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Egyptian bishop Mouneer Anis critical of British tourist withdrawal after Sinai crash

13 November 2015

AP

In mourning: an Orthodox priest looks on as a Russian jet brings back bodies of victims from the Sharm el-Sheikh air crash, at Pulkovo airport, in Russia, on Friday

In mourning: an Orthodox priest looks on as a Russian jet brings back bodies of victims from the Sharm el-Sheikh air crash, at Pulkovo airport, in Rus...

THE President-Bishop of the Province of Jerusalem and the Middle East, Archbishop Mouneer Anis, has criticised the British Government for ordering its citizens to leave Red Sea resorts after a Russian airliner crashed over Sinai on 31 October.

He said that his country deserved support, not punishment, and that the result would be yet more unemployment in Egypt’s vital tourism industry.

All 224 people on board the flight from Sharm el-Sheikh to Moscow were killed. The crash was almost certainly caused by a bomb exploding in a baggage hold.

Archbishop Anis said on Tuesday that Egypt’s economy was already struggling after the revolutions in 2011 and 2013, and that the subsequent drop in tourism had had a profound effect. "In this context," he said, "the news of the fall of the Russian aircraft came as a shock to all of us.

"We were saddened for those who lost their lives, and for their families. We were shocked, also, that the British Government, instead of supporting Egypt in its fight against terrorism, decided to withdraw all British from Egypt."

He pointed out that, after the London bombings in July 2005, "no country evacuated its tourists from Britain," and the international community "stood by Britain".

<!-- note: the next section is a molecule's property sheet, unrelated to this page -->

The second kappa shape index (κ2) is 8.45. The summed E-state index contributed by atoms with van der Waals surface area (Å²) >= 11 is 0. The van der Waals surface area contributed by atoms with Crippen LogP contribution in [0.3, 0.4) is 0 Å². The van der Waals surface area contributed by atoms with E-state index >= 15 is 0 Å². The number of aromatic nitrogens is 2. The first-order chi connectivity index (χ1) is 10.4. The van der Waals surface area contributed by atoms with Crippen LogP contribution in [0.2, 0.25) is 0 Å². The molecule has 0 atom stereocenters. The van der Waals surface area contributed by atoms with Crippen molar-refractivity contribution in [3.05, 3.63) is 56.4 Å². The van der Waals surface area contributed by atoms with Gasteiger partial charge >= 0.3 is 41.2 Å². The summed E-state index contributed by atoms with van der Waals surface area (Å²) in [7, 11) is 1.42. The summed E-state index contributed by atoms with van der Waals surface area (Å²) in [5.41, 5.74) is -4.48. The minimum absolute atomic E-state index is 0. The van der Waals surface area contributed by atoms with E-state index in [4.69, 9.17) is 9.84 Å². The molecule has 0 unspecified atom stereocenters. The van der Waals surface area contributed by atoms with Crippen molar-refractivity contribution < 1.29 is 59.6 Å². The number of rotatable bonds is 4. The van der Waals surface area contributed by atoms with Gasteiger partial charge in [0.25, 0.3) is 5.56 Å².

Over the past two years, Archbishop Anis said, Egypt had been countering terrorism, and had made good progress. Terrorism, however, was still being confronted in the northern Sinai.

"One can imagine," he said, "how fighting terrorism drains the financial resources of the country, and, sadly, results in the loss of civilians, policemen, and army soldiers.

"Now it is sad to see millions of young Egyptians losing their jobs in tourism after this decision [by Britain], which led to a similar decision from Russia. In his supporting letter to me, Archbishop Justin Welby said that Egypt is ‘unjustly suffering’."

Archbishop Anis said that he hoped that the British Government would "co-operate more in order to improve airports security, knowing that fighting terrorism is very difficult for all governments of the world."

He concluded: "My prayer is to see the international community working together in fighting terrorism. This will also help in reducing the numbers of refugees."

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